He arrived in a cardboard box, all the way from Kashmir, India seven years ago, a pup no one wanted, with a desi name Sheru that no one liked.
In a household with two established fur balls, he was already the outsider. He made the adults apprehensive but the kids were ecstatic; he with the sturdy mountain gene and a wild streak would grow into a gigantic brute.
No! He was not at all suited for a family that had mostly old folks who shuffled along all day.
Yet this tiny ball of fur, carrying the legacy of the bakharwal sheepdog lineage was going no where.
He was assigned the outdoors. His realm stretched from the front gates to the back yard including the roof but was forbidden from being invited in.
Still, one did not take into account the power of puppy love, especially when there are children in the family.
Sheru was smuggled into the room more often than not- too hot (he needs air conditioning and fan), too wet (his coat will not dry and he’ll be sick), too cold (he’s now acclimatise to this weather instead of the snow), good weather (he’s lonely, see his eyes).
Yeah! His training as the fierce guard dog was in the doldrums.
Well, he grew just as expected, massive and magnificent and mad as a hatter. During winters, his fur would turn russet and gold and thick like a luxurious pile of carpet.
His tawny eyes would flash with myriads of expressions- watchful, protective, drowsy, pleading. Sometimes they would gleam with this utterly demented look which would be followed by a rumbling growl. A warning perhaps but for what? Not a clue but that’s when everyone knew to steer clear.
He lived for his walks, dangling the leash was guaranteed to raise his spirits. That was when he checked out the neighbourhood packs and defended his turf. There was one particularly bad tempered Labrador and a competitive Boxer with whom he routinely had a bark off, the usual line of strays, pugs and retrievers were next.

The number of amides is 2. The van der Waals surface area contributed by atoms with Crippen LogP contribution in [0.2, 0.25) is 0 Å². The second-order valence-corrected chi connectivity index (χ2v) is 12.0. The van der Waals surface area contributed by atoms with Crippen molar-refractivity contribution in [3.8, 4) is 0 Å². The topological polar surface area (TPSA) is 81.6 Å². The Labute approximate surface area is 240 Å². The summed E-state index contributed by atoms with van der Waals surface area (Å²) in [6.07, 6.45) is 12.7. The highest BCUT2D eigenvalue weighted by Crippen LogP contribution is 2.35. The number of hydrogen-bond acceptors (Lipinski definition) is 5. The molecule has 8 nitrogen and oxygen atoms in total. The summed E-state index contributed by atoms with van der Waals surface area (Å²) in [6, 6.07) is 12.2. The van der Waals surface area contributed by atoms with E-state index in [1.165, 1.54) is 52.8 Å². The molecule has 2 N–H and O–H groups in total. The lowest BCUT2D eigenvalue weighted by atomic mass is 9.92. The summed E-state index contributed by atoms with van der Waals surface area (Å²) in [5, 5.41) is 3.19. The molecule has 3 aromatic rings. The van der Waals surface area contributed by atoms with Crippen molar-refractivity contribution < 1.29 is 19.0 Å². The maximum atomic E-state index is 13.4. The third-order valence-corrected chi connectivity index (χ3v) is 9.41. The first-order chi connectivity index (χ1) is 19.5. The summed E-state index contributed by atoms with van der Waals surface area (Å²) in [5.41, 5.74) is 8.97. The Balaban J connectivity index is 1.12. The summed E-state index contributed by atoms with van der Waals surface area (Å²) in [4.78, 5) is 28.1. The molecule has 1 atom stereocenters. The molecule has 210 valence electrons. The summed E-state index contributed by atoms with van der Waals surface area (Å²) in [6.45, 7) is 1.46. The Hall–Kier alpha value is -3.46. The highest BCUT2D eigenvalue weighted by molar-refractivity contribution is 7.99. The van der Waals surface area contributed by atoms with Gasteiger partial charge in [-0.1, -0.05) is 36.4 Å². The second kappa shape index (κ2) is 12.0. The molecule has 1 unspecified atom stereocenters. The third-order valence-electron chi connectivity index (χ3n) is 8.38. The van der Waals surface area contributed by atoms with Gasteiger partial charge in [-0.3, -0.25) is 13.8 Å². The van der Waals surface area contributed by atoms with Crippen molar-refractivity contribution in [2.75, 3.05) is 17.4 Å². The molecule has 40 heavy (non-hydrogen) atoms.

His favourite spot, thrusting his nose through the bars of the gate, standing on his hind legs and watching the traffic on the street.
The reputation spread far and wide of the house with the scary dog and two beautiful fur balls.
Honestly, the fur balls were far more vicious, they attacked the ankles without a warning.
Not Sheru though. As a rule he would growl, bare his fine set of canines, definitely give a solid chase, bark, graze perhaps but never bite.
The vendors and rag pickers gave him a wide berth and so did the milkman, the newspaper man, the delivery guys, the domestic help, the relatives and the guests. I guess the sight of a 35 kg dog hurtling towards you is enough to break into a full blown panic mode.
No doubt it was irritating keeping him away in hiding like the phantom of the opera and restrictive too, for one could never be out for long because there was no one else who could take over the caring duties, but every one slept easy at night knowing he was patrolling.
He who survived a tumble from the rooftop as a pup, he who instinctively knew when to comfort and when protection was required, he who pranced with sheer joy in welcome and howled his happy howl, he who was responsible for my chipped teeth and scars, there will be none other like him.
This was Sheru, Shiro, Sher Khan, the tiger of this compound.
28 Feb 2019